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Heart Disease Still America's Top Killer, Although the Death Rate Has Declined
  • Posted January 24, 2024

Heart Disease Still America's Top Killer, Although the Death Rate Has Declined

Heart disease remains the United States' top cause of death, but progress is being made and more lives are being saved, a new report finds.

There were 931,578 heart-related deaths in 2021, an increase of less than 3,000 from the year before, the report from the American Heart Association (AHA) showed.

But overall, death rates from heart disease have declined 60% since the 1950s, AHA experts noted.

“When the American Heart Association was founded 100 years ago, heart disease was considered a death sentence. Little was known about what caused it and even less about how to care for people living with and dying from it,” said Dr. Joseph Wu, volunteer president of the American Heart Association.

“The knowledge we continue to gain through research and data such as that reported in this statistical update is helping make significant inroads,” Wu, director of the Stanford Cardiovascular Institute, added in an AHA news release. “Although too many people still die each year, many are living longer, more productive lives while managing their cardiovascular disease and risk factors.”

Heart disease has been America's top killer since before the founding of the AHA, researchers noted in the report published Jan. 24 in the AHA journal Circulation.

However, the number of people who die from their heart attack each year has dropped from 1 in 2 in the 1950s to 1 in 8.5 now, thanks to improved diagnosis and treatment options for the medical emergency.

Progress also has been made against stroke, which was the third-leading cause of death in 1938 but now is the fifth-leading cause, the report noted -- thanks to better treatments and aggressive preventive measures.

Cigarette smoking has also fallen dramatically. More than 40% of adults smoked in the mid-1960s, but only 11% smoke today.

“Identifying trends like this is a key reason why we compile the American Heart Association's statistical update, which has been released annually since 1927,” said Dr. Seth Martin, chair of the AHA report committee and a cardiologist at Johns Hopkins School of Medicine, in Baltimore.

Although progress is being made, it's a rocky road, the report noted. Heart disease remains a major threat to the health of Americans.

For example, nearly half of the U.S. population -- about 49% -- have some type of heart disease, including clogged arteries, heart failure, stroke and, most notably, high blood pressure.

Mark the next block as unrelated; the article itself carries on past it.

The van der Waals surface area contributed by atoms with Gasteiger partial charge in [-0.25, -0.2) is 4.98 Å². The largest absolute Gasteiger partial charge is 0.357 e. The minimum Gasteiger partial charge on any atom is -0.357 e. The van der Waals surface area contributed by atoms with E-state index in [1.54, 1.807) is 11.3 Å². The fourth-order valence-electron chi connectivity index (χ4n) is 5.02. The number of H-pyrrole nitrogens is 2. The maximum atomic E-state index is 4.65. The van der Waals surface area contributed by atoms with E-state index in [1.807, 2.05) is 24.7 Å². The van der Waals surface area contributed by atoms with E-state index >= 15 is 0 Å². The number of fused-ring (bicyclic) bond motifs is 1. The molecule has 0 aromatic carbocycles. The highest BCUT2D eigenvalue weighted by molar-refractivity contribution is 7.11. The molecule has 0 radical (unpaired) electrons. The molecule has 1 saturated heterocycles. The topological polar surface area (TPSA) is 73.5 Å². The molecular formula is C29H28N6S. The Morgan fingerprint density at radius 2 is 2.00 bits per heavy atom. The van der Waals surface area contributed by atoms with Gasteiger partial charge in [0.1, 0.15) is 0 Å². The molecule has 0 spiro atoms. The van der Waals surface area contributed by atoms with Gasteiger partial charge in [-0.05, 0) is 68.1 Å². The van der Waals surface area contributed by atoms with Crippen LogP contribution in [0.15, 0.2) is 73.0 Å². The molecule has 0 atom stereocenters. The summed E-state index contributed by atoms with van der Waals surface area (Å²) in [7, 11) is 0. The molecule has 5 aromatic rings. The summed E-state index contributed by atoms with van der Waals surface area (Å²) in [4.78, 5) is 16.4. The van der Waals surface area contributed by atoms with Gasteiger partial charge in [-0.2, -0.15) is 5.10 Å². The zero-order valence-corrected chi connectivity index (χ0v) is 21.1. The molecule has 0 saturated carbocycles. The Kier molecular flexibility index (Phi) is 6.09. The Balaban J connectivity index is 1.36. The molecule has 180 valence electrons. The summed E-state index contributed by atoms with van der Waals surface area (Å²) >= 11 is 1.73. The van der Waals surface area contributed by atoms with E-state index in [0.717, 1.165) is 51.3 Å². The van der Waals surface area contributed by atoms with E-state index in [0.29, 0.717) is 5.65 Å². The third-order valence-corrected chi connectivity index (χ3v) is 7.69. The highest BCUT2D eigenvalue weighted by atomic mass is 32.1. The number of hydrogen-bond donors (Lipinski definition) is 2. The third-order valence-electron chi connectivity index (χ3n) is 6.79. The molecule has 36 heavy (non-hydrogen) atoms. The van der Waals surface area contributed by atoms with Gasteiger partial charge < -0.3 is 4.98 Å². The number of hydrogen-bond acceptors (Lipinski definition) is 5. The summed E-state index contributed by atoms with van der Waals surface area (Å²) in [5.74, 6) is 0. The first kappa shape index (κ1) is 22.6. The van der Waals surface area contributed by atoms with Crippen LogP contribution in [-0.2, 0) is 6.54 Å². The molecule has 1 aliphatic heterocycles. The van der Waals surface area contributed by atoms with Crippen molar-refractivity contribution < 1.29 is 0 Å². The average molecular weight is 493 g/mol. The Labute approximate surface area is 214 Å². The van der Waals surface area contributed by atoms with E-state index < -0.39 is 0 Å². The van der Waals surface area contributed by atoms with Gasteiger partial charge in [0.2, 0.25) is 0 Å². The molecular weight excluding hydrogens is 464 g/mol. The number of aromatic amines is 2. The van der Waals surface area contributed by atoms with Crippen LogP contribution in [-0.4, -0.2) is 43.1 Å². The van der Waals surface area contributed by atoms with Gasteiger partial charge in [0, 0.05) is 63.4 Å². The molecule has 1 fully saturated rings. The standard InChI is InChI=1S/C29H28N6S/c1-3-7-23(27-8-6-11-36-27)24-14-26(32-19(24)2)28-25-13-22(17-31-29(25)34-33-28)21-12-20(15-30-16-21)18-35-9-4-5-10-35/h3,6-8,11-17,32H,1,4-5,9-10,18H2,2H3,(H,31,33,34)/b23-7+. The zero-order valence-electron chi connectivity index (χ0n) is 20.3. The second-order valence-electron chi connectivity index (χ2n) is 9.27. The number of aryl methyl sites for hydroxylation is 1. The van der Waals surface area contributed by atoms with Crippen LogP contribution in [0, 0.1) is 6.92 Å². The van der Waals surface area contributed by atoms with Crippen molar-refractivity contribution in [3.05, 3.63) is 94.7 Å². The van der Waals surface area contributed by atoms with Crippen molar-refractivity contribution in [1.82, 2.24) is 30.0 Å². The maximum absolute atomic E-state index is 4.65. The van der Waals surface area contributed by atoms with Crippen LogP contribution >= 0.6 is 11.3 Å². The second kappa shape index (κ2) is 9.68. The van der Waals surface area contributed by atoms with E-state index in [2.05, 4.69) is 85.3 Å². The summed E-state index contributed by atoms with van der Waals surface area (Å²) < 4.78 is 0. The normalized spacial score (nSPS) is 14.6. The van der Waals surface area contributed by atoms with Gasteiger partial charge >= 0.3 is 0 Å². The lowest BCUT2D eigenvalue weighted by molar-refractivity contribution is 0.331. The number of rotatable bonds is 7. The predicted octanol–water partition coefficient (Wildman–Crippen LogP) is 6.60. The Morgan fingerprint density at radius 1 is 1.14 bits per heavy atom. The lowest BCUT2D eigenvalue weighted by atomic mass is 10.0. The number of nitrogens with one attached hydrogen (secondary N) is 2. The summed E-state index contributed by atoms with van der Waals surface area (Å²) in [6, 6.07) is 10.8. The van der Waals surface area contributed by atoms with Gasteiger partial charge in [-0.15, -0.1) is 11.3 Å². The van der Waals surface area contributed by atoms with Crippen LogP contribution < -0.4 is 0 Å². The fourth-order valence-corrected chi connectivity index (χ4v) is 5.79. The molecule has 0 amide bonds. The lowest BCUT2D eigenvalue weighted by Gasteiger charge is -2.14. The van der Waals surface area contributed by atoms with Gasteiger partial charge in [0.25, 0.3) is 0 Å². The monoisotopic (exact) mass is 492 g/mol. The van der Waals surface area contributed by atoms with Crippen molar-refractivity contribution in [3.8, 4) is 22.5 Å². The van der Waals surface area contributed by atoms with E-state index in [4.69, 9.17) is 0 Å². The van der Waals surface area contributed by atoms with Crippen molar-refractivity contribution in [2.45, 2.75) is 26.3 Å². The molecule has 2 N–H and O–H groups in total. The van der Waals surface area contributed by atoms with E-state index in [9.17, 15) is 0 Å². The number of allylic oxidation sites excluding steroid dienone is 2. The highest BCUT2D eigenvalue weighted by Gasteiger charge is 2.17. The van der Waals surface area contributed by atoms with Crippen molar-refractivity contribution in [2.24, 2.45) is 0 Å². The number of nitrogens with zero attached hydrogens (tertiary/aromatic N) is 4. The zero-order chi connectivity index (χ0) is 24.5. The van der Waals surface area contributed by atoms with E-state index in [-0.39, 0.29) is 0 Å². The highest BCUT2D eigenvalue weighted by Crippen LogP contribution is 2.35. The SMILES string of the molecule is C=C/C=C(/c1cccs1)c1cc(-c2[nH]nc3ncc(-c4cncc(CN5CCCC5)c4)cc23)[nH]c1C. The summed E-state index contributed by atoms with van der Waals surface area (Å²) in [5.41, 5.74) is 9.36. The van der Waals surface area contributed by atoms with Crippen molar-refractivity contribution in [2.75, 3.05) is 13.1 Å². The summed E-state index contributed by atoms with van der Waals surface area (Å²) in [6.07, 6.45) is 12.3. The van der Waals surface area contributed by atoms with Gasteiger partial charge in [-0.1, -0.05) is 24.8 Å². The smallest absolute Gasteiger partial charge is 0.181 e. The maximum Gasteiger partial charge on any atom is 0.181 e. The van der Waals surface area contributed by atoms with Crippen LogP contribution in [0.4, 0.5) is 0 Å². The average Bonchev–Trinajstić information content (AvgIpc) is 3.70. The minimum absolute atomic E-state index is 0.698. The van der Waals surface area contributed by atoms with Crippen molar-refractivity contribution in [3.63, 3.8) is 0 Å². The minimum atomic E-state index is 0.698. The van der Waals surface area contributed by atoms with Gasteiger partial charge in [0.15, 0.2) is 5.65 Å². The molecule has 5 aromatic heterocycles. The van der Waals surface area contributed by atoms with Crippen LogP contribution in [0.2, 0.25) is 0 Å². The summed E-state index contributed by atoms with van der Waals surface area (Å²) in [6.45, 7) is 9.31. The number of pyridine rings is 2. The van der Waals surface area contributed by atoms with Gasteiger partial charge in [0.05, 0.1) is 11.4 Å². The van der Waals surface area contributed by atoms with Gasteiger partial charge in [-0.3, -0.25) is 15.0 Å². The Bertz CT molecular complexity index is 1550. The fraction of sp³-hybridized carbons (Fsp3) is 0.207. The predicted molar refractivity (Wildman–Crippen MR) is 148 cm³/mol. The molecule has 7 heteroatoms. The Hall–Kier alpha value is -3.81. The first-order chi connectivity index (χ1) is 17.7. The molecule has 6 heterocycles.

Nearly 47% of American adults have high blood pressure, but 38% of those with the condition are unaware they have it, the report found.

During the past decade, the age-adjusted death rate from high blood pressure increased 66% while the actual number of deaths rose 91%.

“High blood pressure is a leading risk factor for heart disease and stroke, and yet with proper treatment and management it can be controlled and your risk for cardiovascular disease can be greatly reduced,” Wu said.

Heart-related deaths in the report include deaths from coronary heart disease (40%), stroke (18%), other heart diseases combined (17%), high blood pressure (13%), heart failure (9%) and diseases of the arteries (3%).

Despite the overall downward trend, the age-adjusted death rate from heart disease increased in 2021 to 233.3 deaths per 100,000, up 4% from 224.4 per 100,000 the year before, the report noted.

The previous year, 2020, also experienced a rate increase of 4.6% from the year before -- the first increase in age-adjusted death rates seen in many years, the report said.

“While the long-term impact of the pandemic is yet to be seen, we're cautiously optimistic that the trends from this year's update indicate a slowdown in the striking effects we initially saw,” Martin said.

Other key stats from the new report include:

  • There are 1,905 deaths from heart disease each day in the United States, and 2,552 daily deaths from all heart-related causes combined

  • On average, someone dies of heart disease every 34 seconds

  • There's a heart attack every 40 seconds, with 605,000 new heart attacks and 200,000 recurrent attacks annually

  • About 170,000 of those heart attacks are silent, without significant symptoms

  • Each year, 795,000 people suffer a stroke -- 610,000 first strokes and 185,000 recurring strokes

  • Someone dies of a stroke every 3 minutes, 14 seconds, on average, and stroke accounts for one in every 21 U.S. deaths

  • Sudden cardiac arrest caused 20,114 U.S. deaths in 2021, about 55 a day

“I cannot stress enough how important it is for people to fully recognize just how much cardiovascular diseases, including heart disease and stroke, impact each of us as individuals and communities," Wu said. "If you don't have heart disease yourself, chances are you know someone who does, perhaps a family member or other loved one."

More information

The U.S. Centers for Disease Control and Prevention has more about heart disease.

SOURCE: American Heart Association, news release, Jan. 24, 2024

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